Born: 28 September 1926, in Nairn. Died: 14 May, 2016, in Edinburgh, aged 89.
Ian Wallace, descendant of the Scots patriot Sir William Wallace, was an energetic fighter for and protector of Scotland’s place in the world, in the realms of technology, the arts, and of politics.
He used his skills learned from a lifetime in international business to work closely with Edinburgh University, wielding not cold steel, but financial acumen, in achieving the commercial development of its researchers’ ideas.
A principal project of the University’s venture capital Quantum Fund, of which he was a founder director in 1985, was the digital “vision chip”, now found in every mobile phone, camera, and drone.
Wallace was driven by a sense of frustration that Scotland had lost out to the United States in the race to be at the forefront of vision technology. This he blamed on the failure of financiers at home to move fast enough in support of her innovators’ work. In the 1980s he became a consultant to the University’s Centre for Industrial Liaison and Consultancy.
Wallace also helped to establish the University’s Centre for Human Ecology, taking a longstanding interest in promoting and developing the wider application of renewable energy.
In support of Scotland’s music, he took part in the management of the Scottish Baroque Ensemble, and for the visual arts, helped to establish the Leith School of Art, where he became a regular student at classes.
But it was in politics that a strong will, undoubtedly passed down seven centuries from his illustrious ancestor, made itself felt.
He did not shrink from dismaying some of his friends by taking part, in the 1970s, in the earliest campaign for a Scottish Assembly, which led to the referendum on Scottish Devolution in 1979 and the establishment of the Scottish Parliament in Edinburgh 20 years later.
“He was passionate about Scotland and its potential as an independent nation”, his family recall. Nevertheless he displayed sensitivity in the potentially divisive debates that followed. “He remained absolutely resolute,” it is remembered of him, “but good-humoured.“
Wallace was 35th head of what is known, in Highland fashion, to its worldwide adherents as the “Clan Wallace”, but is in fact a Lowland family that originated from the south-west of Scotland. His tenure as chief coincided with the 700th anniversary, in 2005, of the execution of Sir William Wallace by King Edward I of England in London in 1305.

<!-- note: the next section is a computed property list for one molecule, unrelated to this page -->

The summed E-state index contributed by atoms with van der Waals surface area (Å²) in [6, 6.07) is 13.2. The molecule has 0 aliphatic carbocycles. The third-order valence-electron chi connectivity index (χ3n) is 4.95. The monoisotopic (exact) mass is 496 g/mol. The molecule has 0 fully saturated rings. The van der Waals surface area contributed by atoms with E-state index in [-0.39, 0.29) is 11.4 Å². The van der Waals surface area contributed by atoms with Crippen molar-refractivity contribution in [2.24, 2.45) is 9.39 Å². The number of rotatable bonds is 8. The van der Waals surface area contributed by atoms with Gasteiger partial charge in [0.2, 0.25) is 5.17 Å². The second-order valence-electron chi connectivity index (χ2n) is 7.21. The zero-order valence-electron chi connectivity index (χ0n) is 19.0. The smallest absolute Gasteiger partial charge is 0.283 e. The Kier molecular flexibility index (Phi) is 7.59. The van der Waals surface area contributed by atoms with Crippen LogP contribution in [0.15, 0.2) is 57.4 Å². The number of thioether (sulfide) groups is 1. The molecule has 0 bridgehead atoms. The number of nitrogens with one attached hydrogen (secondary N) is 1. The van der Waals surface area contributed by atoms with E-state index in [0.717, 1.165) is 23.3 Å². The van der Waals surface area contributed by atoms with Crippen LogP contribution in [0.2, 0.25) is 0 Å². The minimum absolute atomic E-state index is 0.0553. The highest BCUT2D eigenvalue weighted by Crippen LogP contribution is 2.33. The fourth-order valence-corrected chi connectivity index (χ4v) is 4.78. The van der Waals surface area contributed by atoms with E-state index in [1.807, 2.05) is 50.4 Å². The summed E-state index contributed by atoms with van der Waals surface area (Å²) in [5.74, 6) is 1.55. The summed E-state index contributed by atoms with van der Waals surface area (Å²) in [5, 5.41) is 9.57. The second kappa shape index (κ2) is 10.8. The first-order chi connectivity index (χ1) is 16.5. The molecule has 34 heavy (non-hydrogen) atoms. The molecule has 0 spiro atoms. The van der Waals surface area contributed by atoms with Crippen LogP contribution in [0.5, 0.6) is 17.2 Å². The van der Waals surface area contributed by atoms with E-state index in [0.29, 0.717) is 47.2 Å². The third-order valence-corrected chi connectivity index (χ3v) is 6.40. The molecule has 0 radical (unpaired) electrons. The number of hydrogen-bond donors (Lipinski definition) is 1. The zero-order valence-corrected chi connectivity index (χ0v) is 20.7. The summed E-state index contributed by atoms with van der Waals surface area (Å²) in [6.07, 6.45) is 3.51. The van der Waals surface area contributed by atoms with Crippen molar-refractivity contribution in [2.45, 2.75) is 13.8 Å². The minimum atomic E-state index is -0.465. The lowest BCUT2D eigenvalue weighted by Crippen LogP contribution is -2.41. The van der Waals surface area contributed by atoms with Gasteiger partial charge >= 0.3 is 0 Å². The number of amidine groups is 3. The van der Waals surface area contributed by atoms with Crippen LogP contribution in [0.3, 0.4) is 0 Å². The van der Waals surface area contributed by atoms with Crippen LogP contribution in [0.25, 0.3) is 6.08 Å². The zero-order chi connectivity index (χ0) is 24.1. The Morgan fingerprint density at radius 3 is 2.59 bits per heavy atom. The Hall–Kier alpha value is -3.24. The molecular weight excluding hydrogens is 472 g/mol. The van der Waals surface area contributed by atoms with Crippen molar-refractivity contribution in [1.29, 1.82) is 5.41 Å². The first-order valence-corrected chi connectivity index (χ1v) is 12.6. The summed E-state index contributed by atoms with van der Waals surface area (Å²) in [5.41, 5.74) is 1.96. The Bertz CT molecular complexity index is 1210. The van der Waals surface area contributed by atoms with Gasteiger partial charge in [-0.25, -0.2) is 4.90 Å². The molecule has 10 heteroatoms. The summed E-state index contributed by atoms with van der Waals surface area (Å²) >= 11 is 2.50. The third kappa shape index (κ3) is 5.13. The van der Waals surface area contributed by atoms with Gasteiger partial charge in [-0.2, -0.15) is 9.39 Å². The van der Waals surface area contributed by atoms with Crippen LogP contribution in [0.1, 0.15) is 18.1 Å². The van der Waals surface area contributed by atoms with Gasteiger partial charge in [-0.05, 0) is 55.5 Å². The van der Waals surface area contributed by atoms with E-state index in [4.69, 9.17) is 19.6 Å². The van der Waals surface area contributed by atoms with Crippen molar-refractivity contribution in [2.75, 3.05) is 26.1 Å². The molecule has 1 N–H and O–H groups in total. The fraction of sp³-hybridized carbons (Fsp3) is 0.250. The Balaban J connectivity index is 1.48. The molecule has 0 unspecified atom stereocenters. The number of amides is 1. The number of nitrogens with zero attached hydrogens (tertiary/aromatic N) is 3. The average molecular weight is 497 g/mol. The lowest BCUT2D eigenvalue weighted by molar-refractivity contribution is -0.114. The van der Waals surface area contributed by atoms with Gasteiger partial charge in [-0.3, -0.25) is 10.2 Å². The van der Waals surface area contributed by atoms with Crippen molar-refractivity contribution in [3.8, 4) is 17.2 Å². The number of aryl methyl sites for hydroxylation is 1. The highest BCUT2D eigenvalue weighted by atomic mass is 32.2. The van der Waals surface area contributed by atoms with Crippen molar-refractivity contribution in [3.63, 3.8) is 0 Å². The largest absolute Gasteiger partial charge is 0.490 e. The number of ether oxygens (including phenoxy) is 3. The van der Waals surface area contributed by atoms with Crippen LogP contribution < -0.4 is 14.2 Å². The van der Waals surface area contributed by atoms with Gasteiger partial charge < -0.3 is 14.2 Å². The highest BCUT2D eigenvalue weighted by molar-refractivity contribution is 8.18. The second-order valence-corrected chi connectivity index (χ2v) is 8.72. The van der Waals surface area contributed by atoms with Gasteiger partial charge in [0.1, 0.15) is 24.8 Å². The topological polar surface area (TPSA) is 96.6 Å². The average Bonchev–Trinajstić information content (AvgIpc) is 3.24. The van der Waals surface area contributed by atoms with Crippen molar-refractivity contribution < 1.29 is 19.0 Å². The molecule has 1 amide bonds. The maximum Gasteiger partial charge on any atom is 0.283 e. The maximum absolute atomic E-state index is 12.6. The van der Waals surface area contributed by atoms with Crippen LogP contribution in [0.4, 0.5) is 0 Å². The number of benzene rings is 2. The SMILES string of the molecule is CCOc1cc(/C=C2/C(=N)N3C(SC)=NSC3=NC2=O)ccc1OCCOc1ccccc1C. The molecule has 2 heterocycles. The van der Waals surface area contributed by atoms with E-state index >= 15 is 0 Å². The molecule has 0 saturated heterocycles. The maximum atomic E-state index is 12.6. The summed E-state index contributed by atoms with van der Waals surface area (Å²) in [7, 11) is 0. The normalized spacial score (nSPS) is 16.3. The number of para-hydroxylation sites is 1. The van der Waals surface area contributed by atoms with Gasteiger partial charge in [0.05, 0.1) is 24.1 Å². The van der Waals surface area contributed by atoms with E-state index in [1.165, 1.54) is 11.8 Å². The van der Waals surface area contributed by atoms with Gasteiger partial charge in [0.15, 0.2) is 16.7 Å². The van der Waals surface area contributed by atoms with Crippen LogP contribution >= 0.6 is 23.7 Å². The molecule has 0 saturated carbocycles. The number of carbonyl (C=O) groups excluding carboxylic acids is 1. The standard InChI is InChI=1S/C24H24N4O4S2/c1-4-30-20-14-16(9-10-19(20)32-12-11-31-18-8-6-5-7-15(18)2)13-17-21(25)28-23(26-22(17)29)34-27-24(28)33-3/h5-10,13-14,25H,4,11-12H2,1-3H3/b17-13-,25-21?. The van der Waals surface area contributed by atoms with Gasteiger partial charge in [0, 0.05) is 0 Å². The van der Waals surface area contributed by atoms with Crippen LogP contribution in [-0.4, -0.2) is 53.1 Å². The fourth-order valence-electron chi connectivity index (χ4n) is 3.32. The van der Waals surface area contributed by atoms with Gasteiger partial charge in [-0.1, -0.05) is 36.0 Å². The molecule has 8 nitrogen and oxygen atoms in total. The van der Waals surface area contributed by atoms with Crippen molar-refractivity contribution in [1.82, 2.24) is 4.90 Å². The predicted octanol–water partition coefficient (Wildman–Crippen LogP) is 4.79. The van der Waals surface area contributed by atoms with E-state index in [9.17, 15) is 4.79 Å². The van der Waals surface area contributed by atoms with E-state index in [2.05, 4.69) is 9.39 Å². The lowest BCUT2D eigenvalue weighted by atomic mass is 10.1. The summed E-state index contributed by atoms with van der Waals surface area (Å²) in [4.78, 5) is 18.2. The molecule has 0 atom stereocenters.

The son of Colonel Robert Francis Hurter Wallace of that Ilk, CMG, and of his wife Euphemia, herself a colonel’s daughter, Wallace was the youngest of three brothers. The eldest, Malcolm, from whom he inherited the Wallace chiefship in 1991, served with the Black Watch in the Second World War, Korea and Borneo; was Mentioned in Dispatches, and rose to be a Lieutenant Colonel. The other, Donald, was killed in action in Normandy in 1944.
Ian Francis Wallace was educated at Stowe School in Buckinghamshire, England, and did his national service in the army from 1944, going on to serve as a Lieutenant in the Middle East Land Forces (Arab Legion) in Palestine between 1946 and 1948. His experiences there made him, for the rest of his life, a committed supporter of the Palestinian cause.
He went up to New College, Oxford, in 1948 to study Philosophy, Politics and Economics, graduating MA in 1951.
There followed two years pursuing business studies at the Centre d’Etudes Industrielles, Geneva, during which Wallace also proved himself as a mountaineer, conquering, among other ascents, the Matterhorn. He also acquired a lifelong love of skiing.
He began his business career in 1954 with the Aluminium Ltd Group of Companies (Alcan), working in Canada and in Britain until 1959. He then joined the British-Australian mining company Rio Tinto Zinc Corporation (RTZ), now Rio Tinto Group.
He was to marry, in 1963, Teresa Hyne Buckingham, a clergyman’s daughter, and they would have two sons, Andrew and James, and a daughter, Henrietta.
Wallace spent much of his working life based in London at RTZ’s headquarters, and was not to bring his family back to Scotland until 1977.
The advent of the 1995 film Braveheart, directed by the American actor Mel Gibson, who also played William Wallace, and which set off a worldwide cult of the Scotland’s hero, proved something of an ordeal for Wallace. He did not care for the film’s sensational aspects, nor for what he saw as the liberties it took with history, but, friends remember, “ he weathered the Braveheart phenomenon with characteristically quiet good humour”.
Wallace remained all his life proud of his ancestor, who as one of the Guardians of Scotland was briefly head of state at the end of the 13th century, following his victory over the English at the battle of Stirling Bridge in 1297. One of a number of ceremonies which took place in 2005 to mark the 700 years since the first Wallace’s death was at Stirling, site of the 19th-century Wallace Monument, now a focus of pilgrimage by enthusiasts worldwide.
Ian Wallace is survived by his wife and his three children. His son Andrew succeeds him as 36th chief.
Just as did his ancestor, Ian Wallace took a broad view of the causes he supported, his favourite quotation being from GK Chesterton’s tale, “The Hammer of God”: “Humility is the mother of giants; one sees great things from the valley; only small things from the peak.”